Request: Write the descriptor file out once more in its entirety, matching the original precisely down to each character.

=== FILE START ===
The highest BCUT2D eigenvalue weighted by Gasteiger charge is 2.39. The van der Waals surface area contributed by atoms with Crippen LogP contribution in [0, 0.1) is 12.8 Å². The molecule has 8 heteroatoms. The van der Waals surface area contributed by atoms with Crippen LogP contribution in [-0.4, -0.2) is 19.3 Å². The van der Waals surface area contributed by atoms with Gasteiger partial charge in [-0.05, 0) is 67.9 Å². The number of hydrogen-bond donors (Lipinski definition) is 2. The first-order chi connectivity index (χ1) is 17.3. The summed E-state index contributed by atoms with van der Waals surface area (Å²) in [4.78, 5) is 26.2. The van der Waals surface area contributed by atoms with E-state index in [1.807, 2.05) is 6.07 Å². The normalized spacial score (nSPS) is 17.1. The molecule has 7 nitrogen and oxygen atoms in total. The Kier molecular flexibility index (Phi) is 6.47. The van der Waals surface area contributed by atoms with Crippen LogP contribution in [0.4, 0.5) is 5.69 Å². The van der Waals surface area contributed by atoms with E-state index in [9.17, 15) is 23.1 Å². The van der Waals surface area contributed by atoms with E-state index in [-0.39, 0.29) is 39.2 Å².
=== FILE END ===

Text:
The highest BCUT2D eigenvalue weighted by Gasteiger charge is 2.39. The van der Waals surface area contributed by atoms with Crippen LogP contribution in [0, 0.1) is 12.8 Å². The molecule has 8 heteroatoms. The van der Waals surface area contributed by atoms with Crippen LogP contribution in [-0.4, -0.2) is 19.3 Å². The van der Waals surface area contributed by atoms with Gasteiger partial charge in [-0.05, 0) is 67.9 Å². The number of hydrogen-bond donors (Lipinski definition) is 2. The first-order chi connectivity index (χ1) is 17.3. The summed E-state index contributed by atoms with van der Waals surface area (Å²) in [4.78, 5) is 26.2. The van der Waals surface area contributed by atoms with E-state index in [1.807, 2.05) is 6.07 Å². The normalized spacial score (nSPS) is 17.1. The molecule has 7 nitrogen and oxygen atoms in total. The Kier molecular flexibility index (Phi) is 6.47. The van der Waals surface area contributed by atoms with Crippen LogP contribution in [0.4, 0.5) is 5.69 Å². The van der Waals surface area contributed by atoms with E-state index in [9.17, 15) is 23.1 Å². The van der Waals surface area contributed by atoms with E-state index in [-0.39, 0.29) is 39.2 Å².